WorldCat Identities

Horowitz, Helen Lefkowitz

Overview
Works: 35 works in 156 publications in 1 language and 12,607 library holdings
Genres: History  Biography  Records and correspondence  Sources  Exhibition catalogs  Short stories  Fiction  Documentary television programs 
Roles: Author, Editor, Other
Classifications: LA229, 378.1980973
Publication Timeline
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Most widely held works about Helen Lefkowitz Horowitz
 
Most widely held works by Helen Lefkowitz Horowitz
Campus life : undergraduate cultures from the end of the eighteenth century to the present by Helen Lefkowitz Horowitz( Book )

21 editions published between 1987 and 2009 in English and held by 1,191 WorldCat member libraries worldwide

Every generation of college students, no matter how different from its predecessor, has been an enigma to faculty and administration, to parents, and to society in general. Watching today's students "holding themselves in because they had to get A's not only on tests but on deans' reports and recommendations," Helen Lefkowitz Horowitz, author of the highly praised Alma Mater, began to ask, "What has gone wrong'how did we get where we are today'" Campus Life is the result of her search'through college studies, alumni autobiographies, and among students themselves'for an answer. She begins in the post-revolutionary years when the peculiarly American form of college was born, forced in the student-faculty warfare: in 1800, pleasure-seeking Princeton students, angered by disciplinary action, "show pistols ... and rolled barrels filled with stones along the hallways." She looks deeply into the campus through the next two centuries, to show us student society as revealed and reflected in the students' own codes of behavior, in the clubs (social and intellectual), in athletics, in student publications, and in student government. And we begin to notice for the first time, from earliest days till now, younger men, and later young women as well, have entered not a monolithic "student body" but a complex world containing three distinct sub-cultures. We see how from the beginning some undergraduates have resisted the ritualized frivolity and rowdiness of the group she calls "College Men." For the second group, the "Outsiders," college was not so much a matter of secret societies, passionate team spirit and college patriotism as a serious preparation for a profession; and over the decades their ranks were joined by ambitious youths from all over rural America, by the first college women, by immigrants, Jews, "townies," blacks, veterans, and older women beginning or continuing their education. We watch a third subculture of "Rebels"'both men and women ' emerging in the early twentieth century, transforming individual dissent into collective rebellion, contending for control of collegiate politics and press, and eventually'in the 1960s'reordering the whole college/university world. Yet, Horowitz demonstrates, in spite of the tumultuous 1960s, in spite of the vast changes since the nineteenth century, the ways in which undergraduates work and play have continued to be shaped by whichever of the three competing subcultures'college men and women, outsiders, and rebels'is in control. We see today's campus as dominated by the new breed of outsiders (they began to surface in the 1970s) driven to pursue their future careers with a "grim professionalism." And as faint and sporadic signs emerge of (perhaps) a new activism, and a new attraction to learning for its own sake, we find that Helen Lefkowitz Horowitz has given us, in this study, a basis for anticipated the possible nature of the next campus generation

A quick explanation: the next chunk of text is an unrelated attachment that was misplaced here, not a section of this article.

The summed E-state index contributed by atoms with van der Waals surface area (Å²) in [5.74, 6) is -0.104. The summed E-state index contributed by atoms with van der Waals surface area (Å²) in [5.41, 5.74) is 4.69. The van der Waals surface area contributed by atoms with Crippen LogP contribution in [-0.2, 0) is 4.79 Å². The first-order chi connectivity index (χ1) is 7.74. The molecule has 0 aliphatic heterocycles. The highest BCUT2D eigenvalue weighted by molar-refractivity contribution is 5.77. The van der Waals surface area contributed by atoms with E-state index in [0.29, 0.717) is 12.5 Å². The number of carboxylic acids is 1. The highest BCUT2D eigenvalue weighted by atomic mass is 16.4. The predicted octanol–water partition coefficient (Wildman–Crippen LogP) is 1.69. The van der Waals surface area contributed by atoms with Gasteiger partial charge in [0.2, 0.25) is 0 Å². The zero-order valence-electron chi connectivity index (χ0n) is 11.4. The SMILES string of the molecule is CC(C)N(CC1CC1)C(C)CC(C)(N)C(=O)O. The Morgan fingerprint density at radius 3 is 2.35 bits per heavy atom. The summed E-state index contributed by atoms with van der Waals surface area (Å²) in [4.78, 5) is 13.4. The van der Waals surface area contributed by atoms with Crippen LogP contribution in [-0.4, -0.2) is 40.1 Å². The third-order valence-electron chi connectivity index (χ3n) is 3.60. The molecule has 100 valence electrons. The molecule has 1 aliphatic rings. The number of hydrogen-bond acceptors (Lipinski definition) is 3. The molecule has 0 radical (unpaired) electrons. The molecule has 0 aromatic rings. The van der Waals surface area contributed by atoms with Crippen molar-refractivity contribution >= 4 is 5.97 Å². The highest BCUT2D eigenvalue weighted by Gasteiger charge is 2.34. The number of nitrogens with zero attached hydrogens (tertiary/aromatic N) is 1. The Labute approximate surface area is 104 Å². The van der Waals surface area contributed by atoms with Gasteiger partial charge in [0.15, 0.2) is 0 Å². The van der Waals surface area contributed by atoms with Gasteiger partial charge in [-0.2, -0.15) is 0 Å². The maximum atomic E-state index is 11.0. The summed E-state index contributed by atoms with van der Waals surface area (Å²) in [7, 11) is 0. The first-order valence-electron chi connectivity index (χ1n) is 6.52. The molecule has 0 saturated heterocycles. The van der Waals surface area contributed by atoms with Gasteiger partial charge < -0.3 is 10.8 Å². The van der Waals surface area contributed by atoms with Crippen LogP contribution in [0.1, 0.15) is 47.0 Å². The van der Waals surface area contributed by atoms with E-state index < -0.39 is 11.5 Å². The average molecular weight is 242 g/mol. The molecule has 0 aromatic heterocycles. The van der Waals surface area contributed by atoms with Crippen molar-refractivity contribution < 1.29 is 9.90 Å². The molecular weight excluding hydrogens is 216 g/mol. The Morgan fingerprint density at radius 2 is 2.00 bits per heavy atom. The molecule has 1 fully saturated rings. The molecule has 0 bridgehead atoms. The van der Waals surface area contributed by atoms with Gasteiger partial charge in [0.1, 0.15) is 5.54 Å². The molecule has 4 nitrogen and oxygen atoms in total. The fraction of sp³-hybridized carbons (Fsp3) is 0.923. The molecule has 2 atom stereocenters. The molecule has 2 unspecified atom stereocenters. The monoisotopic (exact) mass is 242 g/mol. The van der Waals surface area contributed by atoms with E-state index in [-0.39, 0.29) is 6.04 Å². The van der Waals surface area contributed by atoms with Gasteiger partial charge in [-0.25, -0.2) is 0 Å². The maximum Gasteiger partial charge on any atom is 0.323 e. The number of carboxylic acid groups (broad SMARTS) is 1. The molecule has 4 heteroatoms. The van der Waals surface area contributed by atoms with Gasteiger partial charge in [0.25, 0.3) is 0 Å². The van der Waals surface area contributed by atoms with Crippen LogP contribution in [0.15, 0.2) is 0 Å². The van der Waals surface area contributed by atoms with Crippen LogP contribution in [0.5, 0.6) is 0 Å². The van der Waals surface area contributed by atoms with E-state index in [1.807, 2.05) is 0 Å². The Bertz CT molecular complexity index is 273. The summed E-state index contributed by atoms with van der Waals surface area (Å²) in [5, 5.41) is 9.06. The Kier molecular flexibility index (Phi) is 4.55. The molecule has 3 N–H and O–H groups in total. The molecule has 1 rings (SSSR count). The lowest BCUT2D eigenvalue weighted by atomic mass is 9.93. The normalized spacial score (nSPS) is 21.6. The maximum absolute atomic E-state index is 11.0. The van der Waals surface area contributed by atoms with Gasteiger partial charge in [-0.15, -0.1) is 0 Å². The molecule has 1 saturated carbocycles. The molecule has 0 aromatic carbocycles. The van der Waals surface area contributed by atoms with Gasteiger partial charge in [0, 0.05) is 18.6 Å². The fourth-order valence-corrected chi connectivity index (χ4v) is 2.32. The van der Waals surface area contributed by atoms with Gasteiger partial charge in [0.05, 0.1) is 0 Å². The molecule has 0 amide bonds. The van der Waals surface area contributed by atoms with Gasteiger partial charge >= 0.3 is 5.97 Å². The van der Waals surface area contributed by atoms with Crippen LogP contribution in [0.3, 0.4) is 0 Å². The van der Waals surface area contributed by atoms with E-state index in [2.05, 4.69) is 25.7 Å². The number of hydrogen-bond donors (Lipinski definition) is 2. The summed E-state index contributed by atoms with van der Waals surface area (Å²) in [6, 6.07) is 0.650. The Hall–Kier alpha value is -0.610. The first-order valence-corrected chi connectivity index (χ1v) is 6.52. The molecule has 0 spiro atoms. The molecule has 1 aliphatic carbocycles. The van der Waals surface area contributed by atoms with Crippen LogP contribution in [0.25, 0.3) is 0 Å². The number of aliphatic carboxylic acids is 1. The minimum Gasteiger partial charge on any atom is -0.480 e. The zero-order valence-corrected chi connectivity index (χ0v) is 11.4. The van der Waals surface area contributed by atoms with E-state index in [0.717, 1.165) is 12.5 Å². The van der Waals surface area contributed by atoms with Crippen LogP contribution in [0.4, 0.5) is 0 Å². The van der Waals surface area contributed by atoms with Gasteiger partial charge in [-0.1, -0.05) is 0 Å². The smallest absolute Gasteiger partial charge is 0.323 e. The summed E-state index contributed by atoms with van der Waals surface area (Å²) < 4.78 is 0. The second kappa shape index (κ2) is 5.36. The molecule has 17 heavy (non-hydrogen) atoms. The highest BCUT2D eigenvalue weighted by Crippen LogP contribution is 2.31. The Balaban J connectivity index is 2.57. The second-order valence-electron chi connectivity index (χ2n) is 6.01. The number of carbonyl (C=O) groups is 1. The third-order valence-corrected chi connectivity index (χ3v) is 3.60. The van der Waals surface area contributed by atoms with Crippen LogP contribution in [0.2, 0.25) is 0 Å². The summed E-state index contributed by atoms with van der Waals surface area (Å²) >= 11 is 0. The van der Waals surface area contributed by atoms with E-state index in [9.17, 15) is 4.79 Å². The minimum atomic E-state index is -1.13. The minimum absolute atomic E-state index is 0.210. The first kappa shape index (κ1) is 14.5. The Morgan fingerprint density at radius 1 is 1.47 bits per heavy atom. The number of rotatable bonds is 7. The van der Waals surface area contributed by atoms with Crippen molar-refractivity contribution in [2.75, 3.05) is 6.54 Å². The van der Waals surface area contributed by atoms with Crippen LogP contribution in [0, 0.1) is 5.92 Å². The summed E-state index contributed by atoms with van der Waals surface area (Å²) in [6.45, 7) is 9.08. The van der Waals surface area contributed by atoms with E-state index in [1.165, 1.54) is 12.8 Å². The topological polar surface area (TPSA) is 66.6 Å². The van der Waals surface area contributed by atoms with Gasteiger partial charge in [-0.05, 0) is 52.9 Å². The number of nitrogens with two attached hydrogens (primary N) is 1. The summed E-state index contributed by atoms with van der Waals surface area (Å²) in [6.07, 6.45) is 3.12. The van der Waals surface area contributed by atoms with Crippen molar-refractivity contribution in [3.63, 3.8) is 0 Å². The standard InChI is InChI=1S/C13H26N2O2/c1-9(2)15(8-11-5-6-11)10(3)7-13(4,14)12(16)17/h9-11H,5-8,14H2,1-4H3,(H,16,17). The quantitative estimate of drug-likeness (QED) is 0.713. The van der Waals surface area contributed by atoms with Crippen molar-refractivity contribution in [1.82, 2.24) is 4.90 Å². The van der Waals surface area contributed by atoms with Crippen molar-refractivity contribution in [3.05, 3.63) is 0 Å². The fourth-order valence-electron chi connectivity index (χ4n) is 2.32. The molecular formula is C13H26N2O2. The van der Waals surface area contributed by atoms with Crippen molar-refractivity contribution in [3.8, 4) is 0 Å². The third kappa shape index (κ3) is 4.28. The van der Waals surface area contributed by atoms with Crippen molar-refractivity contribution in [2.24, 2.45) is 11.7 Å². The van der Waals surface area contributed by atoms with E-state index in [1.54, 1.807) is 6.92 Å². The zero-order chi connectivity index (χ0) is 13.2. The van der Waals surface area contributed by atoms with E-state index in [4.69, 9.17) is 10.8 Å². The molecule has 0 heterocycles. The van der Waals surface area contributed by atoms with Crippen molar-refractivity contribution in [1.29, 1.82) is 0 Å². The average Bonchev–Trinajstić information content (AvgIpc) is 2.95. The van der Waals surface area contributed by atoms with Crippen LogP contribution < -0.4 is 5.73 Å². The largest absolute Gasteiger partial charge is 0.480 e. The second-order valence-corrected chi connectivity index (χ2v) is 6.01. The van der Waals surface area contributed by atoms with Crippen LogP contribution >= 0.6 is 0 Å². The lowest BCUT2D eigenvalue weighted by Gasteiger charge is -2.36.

Alma mater : design and experience in the women's colleges from their nineteenth-century beginnings to the 1930s by Helen Lefkowitz Horowitz( Book )

19 editions published between 1984 and 1993 in English and Undetermined and held by 1,133 WorldCat member libraries worldwide